In Chapters 3 and 4, Waldin elaborates on Chapter 2, and discusses composting and “dynamizing” in more detail. In Chapter 2, the composting of vineyard material is discussed in general, and Waldin explains how the biodynamic composts 502–507 are to be added to it. In this chapter, he also starts to compare different biodynamic approaches and comments on the work of Maria Thun and Alex Podolinsky, suggesting that the modifications made by these practitioners to create sprays are insufficient substitutes for solid composts. After having touched on the compost’s general role in sustainable farming, Waldin moves into more specifics about composting, starting with site selection, and managing the piles.
Chapter 4 explains “dynamizing,” which is essentially stirring, and how it is done in the preparation of the liquid spray preparations. The process is more than simple mixing, asWaldin describes the purpose of the vortex created by stirring the mixture in relation to spiritual forces essentially being combined with the preparation.
Chapters 5 and 6 cover other biodynamic sprays and techniques, and other alternative treatments. Here Waldin touches on some of the different perspectives and practices advanced by various proponents of biodynamics. In Chapter 7, he explains how the use of the preparations and alternatives can be used according to the “celestial” calendar. This is an important part of biodynamics, based on the foundations of Steiner, but elaborated, expanded, and advanced by the work of Maria Thun.
The final chapter is devoted to biodynamic certification and provides information on various organizations around the world that provide certification of biodynamic viticulture, winemaking, or both, and the relationship to organic certification.
Waldin’s insight is valuable here as well, as he offers more on the history of biodynamic practitioners and producers, and their effect on the certification. France, for example, has two biodynamic certification bodies as a result of a historic split between biodynamic wine producers and producers of other crops.
Waldin’s book provides an integrated history of biodynamics as well as a guide to its practices. He shows the connections between Steiner’s philosophy and the practitioners that have used, developed, and attempted to improve biodynamic practices.
One of the interesting contentions to come out of this examination is that wine is actually anathema to biodynamics. Alcohol impedes the spiritual connection between humans and the cosmos, and Steiner eschewed its consumption. Other pertinent analyses appear as Waldin also calls out some biodynamic alternatives, offering a fair description while commenting on their limitations and disadvantages. For example, in Chapter 5, his summary of cosmic pipes and field broadcasters ends with the comment that “…if biodynamics was as easy as sticking a prep-filled pipe in the ground, then perhaps everyone would be doing it” (p. 123).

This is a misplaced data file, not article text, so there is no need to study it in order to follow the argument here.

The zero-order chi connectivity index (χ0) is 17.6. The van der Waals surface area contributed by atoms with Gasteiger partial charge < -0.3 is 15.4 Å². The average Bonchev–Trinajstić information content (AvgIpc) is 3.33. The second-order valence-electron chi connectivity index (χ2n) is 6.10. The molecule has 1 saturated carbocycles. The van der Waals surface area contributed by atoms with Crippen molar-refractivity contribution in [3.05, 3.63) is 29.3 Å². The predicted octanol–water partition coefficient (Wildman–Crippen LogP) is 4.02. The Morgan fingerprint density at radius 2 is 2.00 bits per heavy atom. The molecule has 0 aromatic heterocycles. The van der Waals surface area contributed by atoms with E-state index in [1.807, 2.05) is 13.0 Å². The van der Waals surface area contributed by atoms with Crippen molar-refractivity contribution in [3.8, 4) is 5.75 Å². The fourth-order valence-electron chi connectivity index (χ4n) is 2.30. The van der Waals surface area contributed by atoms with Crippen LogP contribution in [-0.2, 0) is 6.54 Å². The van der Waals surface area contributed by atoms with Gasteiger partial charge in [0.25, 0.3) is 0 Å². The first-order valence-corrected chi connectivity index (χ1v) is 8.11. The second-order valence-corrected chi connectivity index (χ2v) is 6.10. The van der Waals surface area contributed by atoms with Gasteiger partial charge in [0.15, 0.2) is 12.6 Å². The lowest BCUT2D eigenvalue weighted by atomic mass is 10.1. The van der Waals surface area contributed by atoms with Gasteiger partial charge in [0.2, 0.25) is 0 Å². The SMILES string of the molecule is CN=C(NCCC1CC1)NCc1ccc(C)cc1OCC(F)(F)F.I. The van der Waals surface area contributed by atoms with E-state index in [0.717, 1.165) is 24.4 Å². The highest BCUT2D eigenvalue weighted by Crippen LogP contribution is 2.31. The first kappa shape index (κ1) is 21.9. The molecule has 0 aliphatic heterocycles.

His passion for both wine and biodynamics is palpable, supporting both in spiritual pursuit of the enjoyment of life. At first, his underlying mission of support for sustainability is also prominent. The sustainability message does seem to fade into the background in favor of describing the practices, and it is not entirely apparent by the end of the book.
The book requires either a read through, and then a reread once familiar with how the chapters are connected, or jumping around to different parts of the book as need be to fill in gaps for understanding. As an example, the preparations described in Chapter 2 make both general and specific references to the material in the subsequent chapters, while referring back to Chapter 1 as well. Anyone not entirely sure how the composts are used, or what “dynamizing” is, has to wait until Chapters 3 and 4, respectively, to find out. With a subject as dense as biodynamics, this can be forgiven, and Waldin does provide direction throughout to help the reader navigate to the related parts of the book. Despite the depth of the topic, the book is appropriate for the uninitiated as well as the expert. Waldin’s descriptions are in sufficient detail in layperson’s terms, while still offering direction, advice, and perspective for the experienced practitioner. It is an enjoyable read for both supporters and skeptics of biodynamic wine, and for any wine enthusiast desiring to know about a trend that is showing prominence in the world of wine.
Kenneth A. Fox
University of Saskatchewan